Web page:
No-deal Brexit could see ops cancelled, NHS trust says

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NHS trusts could "quickly run out of vital medicine" in the event of a no-deal Brexit, the chief executive of a leading hospital group has warned.

Dr David Rosser of University Hospitals Birmingham (UHB) said that, despite NHS stockpiling, shortages would likely occur due to "unprecedented" distribution challenges.

Medicine shortages could lead to some operations being postponed, he said.

The Department of Health said planning for a no-deal Brexit was "ongoing".

It added: "We are working closely with the NHS, industry and the supply chain to make detailed plans to ensure continued access to healthcare, medical devices and clinical supplies in the event of no deal."

Dr Rosser, chief executive officer of the Birmingham trust, made the warning in a paper presented to the trust's board last week.

Postponing surgery

In his memo, Dr Rosser said: "In terms of the potential for major operational impact and severe and widespread risks to public safety, by far the greatest concern is the availability of medicines, devices and clinical supplies."

He added that a Department of Health report into which medicines were likely to face shortages had "not been made available" to NHS trusts but that "it is assumed that a significant proportion of the medicines and consumables we use at UHB on a daily basis may be at risk".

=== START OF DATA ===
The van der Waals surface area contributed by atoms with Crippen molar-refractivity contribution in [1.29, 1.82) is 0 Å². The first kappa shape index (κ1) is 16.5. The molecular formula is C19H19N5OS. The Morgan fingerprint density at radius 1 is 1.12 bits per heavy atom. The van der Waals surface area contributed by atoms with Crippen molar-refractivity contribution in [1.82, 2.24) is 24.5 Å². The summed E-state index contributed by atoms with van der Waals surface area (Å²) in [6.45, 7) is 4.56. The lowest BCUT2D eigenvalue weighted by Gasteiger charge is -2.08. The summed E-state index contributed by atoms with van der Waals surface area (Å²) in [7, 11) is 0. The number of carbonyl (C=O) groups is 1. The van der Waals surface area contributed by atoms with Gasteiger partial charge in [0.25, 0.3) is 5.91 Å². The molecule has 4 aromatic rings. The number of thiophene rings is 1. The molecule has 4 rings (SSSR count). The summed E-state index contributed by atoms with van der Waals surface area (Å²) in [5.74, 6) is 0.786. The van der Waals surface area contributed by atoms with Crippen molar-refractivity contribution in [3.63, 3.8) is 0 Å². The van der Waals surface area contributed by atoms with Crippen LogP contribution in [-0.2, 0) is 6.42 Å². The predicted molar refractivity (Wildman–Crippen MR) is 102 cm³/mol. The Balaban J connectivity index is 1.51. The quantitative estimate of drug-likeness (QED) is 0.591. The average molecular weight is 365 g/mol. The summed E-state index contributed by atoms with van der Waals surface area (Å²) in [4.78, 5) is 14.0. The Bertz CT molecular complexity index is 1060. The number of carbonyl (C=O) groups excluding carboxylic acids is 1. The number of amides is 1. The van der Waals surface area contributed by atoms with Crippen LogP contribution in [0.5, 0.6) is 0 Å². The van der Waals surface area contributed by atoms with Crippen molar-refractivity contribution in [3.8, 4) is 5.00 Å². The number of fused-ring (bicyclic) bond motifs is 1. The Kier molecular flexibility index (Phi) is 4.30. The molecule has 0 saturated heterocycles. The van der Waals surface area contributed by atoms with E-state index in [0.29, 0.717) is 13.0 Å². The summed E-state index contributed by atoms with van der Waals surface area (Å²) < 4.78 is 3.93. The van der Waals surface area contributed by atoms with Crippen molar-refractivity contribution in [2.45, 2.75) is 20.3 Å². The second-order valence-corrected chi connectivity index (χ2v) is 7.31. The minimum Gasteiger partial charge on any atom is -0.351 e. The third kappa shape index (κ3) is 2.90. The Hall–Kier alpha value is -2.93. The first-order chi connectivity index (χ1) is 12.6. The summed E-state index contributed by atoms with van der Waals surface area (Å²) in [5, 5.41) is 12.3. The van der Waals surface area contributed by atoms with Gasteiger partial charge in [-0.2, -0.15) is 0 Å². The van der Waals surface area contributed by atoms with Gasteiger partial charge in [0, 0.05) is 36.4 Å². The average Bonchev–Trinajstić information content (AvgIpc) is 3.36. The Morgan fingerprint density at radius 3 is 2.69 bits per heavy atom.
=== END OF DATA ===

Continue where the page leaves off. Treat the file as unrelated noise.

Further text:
Dr Rosser pointed to the possibility that equipment and medicines may not be available to manage the care of patients having complex surgery.

"In the context of an individual, no-urgent case, there would be no question that the correct decision would be to postpone the intervention," he said.

This could "significantly affect waiting times" for patients, he said in his memo.

Nick Triggle, health correspondent

We have heard plenty about the risk to staffing and supply of medicines when it comes to a no-deal Brexit - so the cancelling of operations is, in some ways, a logical extension of that.

The paper produced by this trust acknowledges that, saying the risk is "unquantifiable".

Hospitals regularly cancel non-urgent operations, like minor hip and knee procedures, as a way of managing pressure. Last winter, operations were cancelled en-masse as A&E struggled. Even this winter, which has been somewhat easier for the NHS, has seen some cancellations.

If medicines ran short, this would be a tried-and-tested approach to ensuring the sickest were prioritised. But a lot of things have to take place first for that to start happening.

On Tuesday, MPs backed an amendment in Parliament rejecting a no-deal Brexit, but the vote was not binding - meaning the date for exit remains 29 March.

MPs also backed seeking "alternative arrangements" to replace the Irish backstop in Theresa May's Brexit plan - but the EU has said it will not change the legal text agreed with the UK PM.

Dr Rosser also warned "a fractious no-deal scenario" could have a "major impact" on EU staff working in the NHS.

"We employ around 1,200 EU staff, of whom 262 are doctors, 375 are nurses or midwives, 320 are scientific or other clinical staff, and the balance are in support services," he said.

"All of these people are vital and highly valued colleagues."

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